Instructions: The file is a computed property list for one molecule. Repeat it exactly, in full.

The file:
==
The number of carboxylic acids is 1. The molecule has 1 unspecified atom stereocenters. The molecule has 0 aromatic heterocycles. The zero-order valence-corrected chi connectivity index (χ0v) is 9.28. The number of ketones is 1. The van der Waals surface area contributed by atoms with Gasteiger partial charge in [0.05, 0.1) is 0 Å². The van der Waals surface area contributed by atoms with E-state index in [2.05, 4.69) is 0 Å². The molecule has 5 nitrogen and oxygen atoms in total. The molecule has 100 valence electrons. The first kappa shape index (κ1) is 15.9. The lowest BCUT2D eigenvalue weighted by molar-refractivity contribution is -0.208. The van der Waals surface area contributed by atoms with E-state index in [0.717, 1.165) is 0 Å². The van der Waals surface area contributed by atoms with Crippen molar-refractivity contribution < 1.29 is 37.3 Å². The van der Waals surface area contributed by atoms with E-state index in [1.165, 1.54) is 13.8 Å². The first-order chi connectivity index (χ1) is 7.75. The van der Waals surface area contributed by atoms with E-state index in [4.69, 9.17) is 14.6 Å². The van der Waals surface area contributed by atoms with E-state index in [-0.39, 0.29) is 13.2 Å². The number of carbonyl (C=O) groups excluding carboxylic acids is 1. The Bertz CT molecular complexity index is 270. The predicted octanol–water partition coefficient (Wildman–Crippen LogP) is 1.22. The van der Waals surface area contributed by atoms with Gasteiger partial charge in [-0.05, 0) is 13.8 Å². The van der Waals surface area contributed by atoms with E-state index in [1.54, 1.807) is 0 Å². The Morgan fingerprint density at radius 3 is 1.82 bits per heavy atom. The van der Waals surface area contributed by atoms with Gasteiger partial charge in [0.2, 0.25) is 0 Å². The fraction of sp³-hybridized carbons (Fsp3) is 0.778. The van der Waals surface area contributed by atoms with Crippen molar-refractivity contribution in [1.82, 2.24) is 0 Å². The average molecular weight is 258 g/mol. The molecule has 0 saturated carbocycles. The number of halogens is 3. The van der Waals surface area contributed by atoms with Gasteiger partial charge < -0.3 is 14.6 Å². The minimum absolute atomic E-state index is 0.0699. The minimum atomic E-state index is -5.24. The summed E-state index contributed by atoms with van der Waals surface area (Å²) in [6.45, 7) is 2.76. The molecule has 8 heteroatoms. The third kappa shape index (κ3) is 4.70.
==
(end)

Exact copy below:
The number of carboxylic acids is 1. The molecule has 1 unspecified atom stereocenters. The molecule has 0 aromatic heterocycles. The zero-order valence-corrected chi connectivity index (χ0v) is 9.28. The number of ketones is 1. The van der Waals surface area contributed by atoms with Gasteiger partial charge in [0.05, 0.1) is 0 Å². The van der Waals surface area contributed by atoms with E-state index in [2.05, 4.69) is 0 Å². The molecule has 5 nitrogen and oxygen atoms in total. The molecule has 100 valence electrons. The first kappa shape index (κ1) is 15.9. The lowest BCUT2D eigenvalue weighted by molar-refractivity contribution is -0.208. The van der Waals surface area contributed by atoms with E-state index in [0.717, 1.165) is 0 Å². The van der Waals surface area contributed by atoms with Crippen molar-refractivity contribution < 1.29 is 37.3 Å². The van der Waals surface area contributed by atoms with E-state index in [1.165, 1.54) is 13.8 Å². The first-order chi connectivity index (χ1) is 7.75. The van der Waals surface area contributed by atoms with E-state index in [4.69, 9.17) is 14.6 Å². The van der Waals surface area contributed by atoms with E-state index in [-0.39, 0.29) is 13.2 Å². The number of carbonyl (C=O) groups excluding carboxylic acids is 1. The Bertz CT molecular complexity index is 270. The predicted octanol–water partition coefficient (Wildman–Crippen LogP) is 1.22. The van der Waals surface area contributed by atoms with Gasteiger partial charge in [-0.05, 0) is 13.8 Å². The van der Waals surface area contributed by atoms with E-state index in [1.54, 1.807) is 0 Å². The Morgan fingerprint density at radius 3 is 1.82 bits per heavy atom. The van der Waals surface area contributed by atoms with Gasteiger partial charge in [0.2, 0.25) is 0 Å². The fraction of sp³-hybridized carbons (Fsp3) is 0.778. The van der Waals surface area contributed by atoms with Crippen molar-refractivity contribution in [1.82, 2.24) is 0 Å². The average molecular weight is 258 g/mol. The molecule has 0 saturated carbocycles. The number of halogens is 3. The van der Waals surface area contributed by atoms with Gasteiger partial charge < -0.3 is 14.6 Å². The minimum absolute atomic E-state index is 0.0699. The minimum atomic E-state index is -5.24. The summed E-state index contributed by atoms with van der Waals surface area (Å²) in [6.45, 7) is 2.76. The molecule has 8 heteroatoms. The third kappa shape index (κ3) is 4.70.